My concern is around the personal care component. The ‘disabled person’ has to complete a long questionnaire describing their problems in order to claim this. Imagine if you became disabled and were reliant on others then had to fill out a form saying all the things you can’t do. Having spent hours and hours trying to build up Ray’s self esteem he would not say how bad things were on the form so he ended up with the princely sum of £20.55 a week to pay for his personal care. There was nothing I could do about this. HE has to submit the claim. He has just agreed to reapply and has now completed the form giving an honest (and very depressing) picture of his needs.

Meanwhile some people who do not need a high level of care have no problem saying that they do because they have no self esteem problems and view it as a way of gaining money. I know they exist be cause I know some of them!

BTW Ray’s care component is only 25 pence a week more than child benefit for the first child.

Oh, and what do I get for caring for Ray? Nothing. Not a penny.

And there are millions of people like me in this country who give up their time, and in some ways their lives, to caring for others. Sometimes because they want to, sometimes because they have to as there isn’t anyone else, mostly (probably) a combination of both.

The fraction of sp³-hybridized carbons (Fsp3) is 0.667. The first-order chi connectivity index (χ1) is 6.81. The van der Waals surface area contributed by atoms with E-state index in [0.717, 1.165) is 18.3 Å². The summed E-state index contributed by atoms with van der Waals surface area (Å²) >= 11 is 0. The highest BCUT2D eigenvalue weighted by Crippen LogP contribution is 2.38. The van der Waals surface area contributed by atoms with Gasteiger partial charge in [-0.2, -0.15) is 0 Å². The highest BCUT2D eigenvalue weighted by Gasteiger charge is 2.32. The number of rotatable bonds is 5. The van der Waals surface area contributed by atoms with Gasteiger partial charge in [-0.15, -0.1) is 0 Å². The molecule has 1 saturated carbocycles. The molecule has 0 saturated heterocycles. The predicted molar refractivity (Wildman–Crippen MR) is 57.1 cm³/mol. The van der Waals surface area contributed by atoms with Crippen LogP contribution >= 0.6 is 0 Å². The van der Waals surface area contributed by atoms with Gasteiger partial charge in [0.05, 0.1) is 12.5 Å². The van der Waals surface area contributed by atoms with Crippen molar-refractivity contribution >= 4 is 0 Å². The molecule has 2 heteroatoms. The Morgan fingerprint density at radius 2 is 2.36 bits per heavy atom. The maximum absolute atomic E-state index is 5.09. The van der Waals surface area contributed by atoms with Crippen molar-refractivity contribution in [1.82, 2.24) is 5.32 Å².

Ray was used to me going to work and we found ways that allowed me to do that. Since I had to stop working because of my health I’ve continued to go out during the day (we learned the importance of my having ‘me’ time when I had reactive depression) but he wants me here in the evenings and night time.

And we have spent every one of the last 24 Christmases at home, alone. Well it was what we wanted!

Can you imagine being the sole carer for someone who is completely reliant on you for 24 years? I have NEVER been at home on my own during that time!

So I don’t do housework. I don’t do ironing. I don’t do any of those ‘womanly’ tasks.

I walk, I row, I climb steps, I lift weights, I hit a punchbag and I laugh ……….. a lot!!!!

Life is what you make of it, and I’m going to make as much of mine as I possibly can!

5 responses to “Be careful what you wish for.”

  1. You are fantastic, I know I could never do what you have done these last 24 years. I wish we still lived close enough for Gary to kidnap Ray for a few hours, into the garden even! I barely do those tasks (definitely not ironing! with no excuse!